14 
 on: Today at 03:57:37 pm 
Started by Rob Spence - Last post by Jeremy Young
Omnis.  I only know 'cause they were mine.  :)

I actually have a pair of the Cardioid version as well.  TBH, the pattern control on them is, like most tiny mic elements, nothing to write home about.  The good news is that a skinny piece of tape wrapped around the port section of the element turns them into Omnis.  :)


Thanks Brian!

 15 
 on: Today at 03:54:20 pm 
Started by jackmoore - Last post by Luke Geis
I am one who believes DI boxes are the industries little snake oil machine. I own $25 units that sound and perform just as good as ones that cost 4-5 times as much. I will say that in general, the dollar you spend does indicate the quality you will receive though, it's just that there is a break even point for what you get vs what you spend. To me, that break-even point is right around the $80 mark. Once you spend above that point you are paying for snake oil or some other black magic that isn't important.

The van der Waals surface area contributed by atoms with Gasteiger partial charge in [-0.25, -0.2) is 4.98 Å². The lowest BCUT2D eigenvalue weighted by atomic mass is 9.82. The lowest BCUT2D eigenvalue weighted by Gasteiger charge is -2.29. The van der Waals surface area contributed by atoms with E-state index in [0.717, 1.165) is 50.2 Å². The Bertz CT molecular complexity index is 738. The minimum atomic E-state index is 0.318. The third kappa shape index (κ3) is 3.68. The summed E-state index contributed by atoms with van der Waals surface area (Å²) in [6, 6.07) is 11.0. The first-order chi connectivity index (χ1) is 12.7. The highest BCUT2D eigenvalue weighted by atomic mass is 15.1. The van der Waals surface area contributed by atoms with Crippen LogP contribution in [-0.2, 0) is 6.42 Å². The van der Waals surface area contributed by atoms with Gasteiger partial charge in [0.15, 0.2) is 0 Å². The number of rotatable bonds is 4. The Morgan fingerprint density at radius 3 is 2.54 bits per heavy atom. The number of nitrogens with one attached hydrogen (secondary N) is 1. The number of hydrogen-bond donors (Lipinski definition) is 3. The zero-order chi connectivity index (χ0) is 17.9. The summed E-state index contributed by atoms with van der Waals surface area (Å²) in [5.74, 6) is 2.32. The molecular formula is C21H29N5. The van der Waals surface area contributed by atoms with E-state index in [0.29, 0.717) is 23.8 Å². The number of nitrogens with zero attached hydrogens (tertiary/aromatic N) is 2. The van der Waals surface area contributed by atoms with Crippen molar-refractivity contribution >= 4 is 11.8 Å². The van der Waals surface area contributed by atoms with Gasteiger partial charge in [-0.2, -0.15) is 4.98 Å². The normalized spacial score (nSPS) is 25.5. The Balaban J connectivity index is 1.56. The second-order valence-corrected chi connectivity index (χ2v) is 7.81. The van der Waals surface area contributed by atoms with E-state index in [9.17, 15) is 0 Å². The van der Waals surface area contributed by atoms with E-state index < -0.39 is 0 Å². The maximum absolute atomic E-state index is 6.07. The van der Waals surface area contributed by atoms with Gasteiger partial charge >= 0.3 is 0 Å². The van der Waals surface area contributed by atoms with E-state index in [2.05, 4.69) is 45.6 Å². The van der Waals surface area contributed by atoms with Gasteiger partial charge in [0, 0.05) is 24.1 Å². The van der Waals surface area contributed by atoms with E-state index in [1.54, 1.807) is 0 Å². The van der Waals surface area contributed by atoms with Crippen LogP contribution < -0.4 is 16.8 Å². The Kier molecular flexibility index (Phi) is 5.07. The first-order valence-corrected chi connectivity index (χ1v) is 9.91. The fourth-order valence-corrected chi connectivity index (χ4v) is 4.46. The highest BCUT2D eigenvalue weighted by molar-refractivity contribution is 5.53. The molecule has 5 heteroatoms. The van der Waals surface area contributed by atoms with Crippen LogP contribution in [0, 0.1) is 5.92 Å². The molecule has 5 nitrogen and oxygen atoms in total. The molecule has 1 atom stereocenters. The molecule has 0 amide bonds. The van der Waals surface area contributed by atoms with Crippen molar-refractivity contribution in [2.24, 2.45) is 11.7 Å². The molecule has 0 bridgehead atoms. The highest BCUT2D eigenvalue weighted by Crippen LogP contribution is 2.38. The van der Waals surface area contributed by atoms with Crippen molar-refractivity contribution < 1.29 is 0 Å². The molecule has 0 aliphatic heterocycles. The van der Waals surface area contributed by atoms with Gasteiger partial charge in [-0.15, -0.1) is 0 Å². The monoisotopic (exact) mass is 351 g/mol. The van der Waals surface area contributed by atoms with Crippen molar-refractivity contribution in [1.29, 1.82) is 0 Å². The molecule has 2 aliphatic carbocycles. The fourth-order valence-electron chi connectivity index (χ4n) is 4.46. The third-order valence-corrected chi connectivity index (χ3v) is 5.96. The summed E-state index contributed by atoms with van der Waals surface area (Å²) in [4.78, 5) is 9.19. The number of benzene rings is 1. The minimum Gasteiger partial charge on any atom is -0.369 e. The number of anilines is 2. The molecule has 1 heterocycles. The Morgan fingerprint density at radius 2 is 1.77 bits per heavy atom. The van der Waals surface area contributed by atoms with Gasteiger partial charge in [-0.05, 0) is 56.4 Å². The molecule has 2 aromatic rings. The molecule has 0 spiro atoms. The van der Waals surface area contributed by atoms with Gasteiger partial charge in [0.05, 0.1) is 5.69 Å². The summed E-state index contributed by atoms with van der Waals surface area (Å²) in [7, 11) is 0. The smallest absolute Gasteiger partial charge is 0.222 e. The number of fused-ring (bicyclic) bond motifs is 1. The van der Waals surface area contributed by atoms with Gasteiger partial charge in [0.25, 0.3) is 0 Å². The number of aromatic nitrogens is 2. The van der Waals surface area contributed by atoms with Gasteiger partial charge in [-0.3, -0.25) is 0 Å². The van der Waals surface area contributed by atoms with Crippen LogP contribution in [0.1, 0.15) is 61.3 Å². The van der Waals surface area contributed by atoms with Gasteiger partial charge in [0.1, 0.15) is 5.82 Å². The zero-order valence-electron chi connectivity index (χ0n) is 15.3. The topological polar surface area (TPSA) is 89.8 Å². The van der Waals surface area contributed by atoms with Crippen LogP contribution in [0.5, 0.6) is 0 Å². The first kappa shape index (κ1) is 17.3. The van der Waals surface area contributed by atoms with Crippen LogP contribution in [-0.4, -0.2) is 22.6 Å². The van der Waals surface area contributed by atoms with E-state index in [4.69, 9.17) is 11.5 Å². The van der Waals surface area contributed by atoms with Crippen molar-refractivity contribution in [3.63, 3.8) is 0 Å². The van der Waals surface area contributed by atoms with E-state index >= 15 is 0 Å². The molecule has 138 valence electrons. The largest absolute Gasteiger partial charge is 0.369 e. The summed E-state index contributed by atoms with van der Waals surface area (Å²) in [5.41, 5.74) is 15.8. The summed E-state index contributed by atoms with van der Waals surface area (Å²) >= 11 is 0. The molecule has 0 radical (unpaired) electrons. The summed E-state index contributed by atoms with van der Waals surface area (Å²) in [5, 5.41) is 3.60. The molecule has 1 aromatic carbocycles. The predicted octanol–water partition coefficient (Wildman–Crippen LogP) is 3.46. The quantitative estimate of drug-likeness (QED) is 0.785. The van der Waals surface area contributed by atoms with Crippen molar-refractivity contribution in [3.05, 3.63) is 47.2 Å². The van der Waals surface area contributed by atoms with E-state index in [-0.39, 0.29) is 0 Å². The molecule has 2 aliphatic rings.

Considering your level of experience and your query into DI boxes, I would suggest sticking to passive options. They are less likely to have a failure and are simpler to use ( no need for batteries or phantom power ). While it is nice to think a $150 passive DI box will work better than a $50 one, you would be surprised to find that just about any $50+ unit will honestly work just the same. Less expensive units are prone to failure if abused and used very often, but I have seen just as many expensive units fail as I have seen cheap ones fail. So I would stick to DI's that are under $100 and go with a passive one. That will do everything you need it for happily.

 16 
 on: Today at 03:39:12 pm 
Started by Mitch Smith - Last post by Helge A Bentsen
How about just picking up a used Pro2c and call it a day?